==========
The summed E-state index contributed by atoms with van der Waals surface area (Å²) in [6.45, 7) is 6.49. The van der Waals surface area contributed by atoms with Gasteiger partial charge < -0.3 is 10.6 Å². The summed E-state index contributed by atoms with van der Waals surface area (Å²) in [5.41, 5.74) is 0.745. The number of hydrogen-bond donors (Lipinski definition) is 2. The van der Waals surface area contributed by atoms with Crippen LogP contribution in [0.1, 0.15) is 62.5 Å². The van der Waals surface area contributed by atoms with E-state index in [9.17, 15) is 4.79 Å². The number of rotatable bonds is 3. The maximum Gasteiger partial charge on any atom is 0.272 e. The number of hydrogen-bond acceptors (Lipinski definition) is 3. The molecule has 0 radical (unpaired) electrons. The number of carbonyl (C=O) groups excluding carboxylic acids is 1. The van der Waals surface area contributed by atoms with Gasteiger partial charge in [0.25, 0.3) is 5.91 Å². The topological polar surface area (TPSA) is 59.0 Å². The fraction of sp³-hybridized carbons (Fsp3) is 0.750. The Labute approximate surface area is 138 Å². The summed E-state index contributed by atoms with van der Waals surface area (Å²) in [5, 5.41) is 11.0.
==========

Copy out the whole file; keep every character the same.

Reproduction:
The summed E-state index contributed by atoms with van der Waals surface area (Å²) in [6.45, 7) is 6.49. The van der Waals surface area contributed by atoms with Gasteiger partial charge < -0.3 is 10.6 Å². The summed E-state index contributed by atoms with van der Waals surface area (Å²) in [5.41, 5.74) is 0.745. The number of hydrogen-bond donors (Lipinski definition) is 2. The van der Waals surface area contributed by atoms with Crippen LogP contribution in [0.1, 0.15) is 62.5 Å². The van der Waals surface area contributed by atoms with E-state index in [9.17, 15) is 4.79 Å². The number of rotatable bonds is 3. The maximum Gasteiger partial charge on any atom is 0.272 e. The number of hydrogen-bond acceptors (Lipinski definition) is 3. The molecule has 0 radical (unpaired) electrons. The number of carbonyl (C=O) groups excluding carboxylic acids is 1. The van der Waals surface area contributed by atoms with Gasteiger partial charge in [0.25, 0.3) is 5.91 Å². The topological polar surface area (TPSA) is 59.0 Å². The fraction of sp³-hybridized carbons (Fsp3) is 0.750. The Labute approximate surface area is 138 Å². The summed E-state index contributed by atoms with van der Waals surface area (Å²) in [5, 5.41) is 11.0.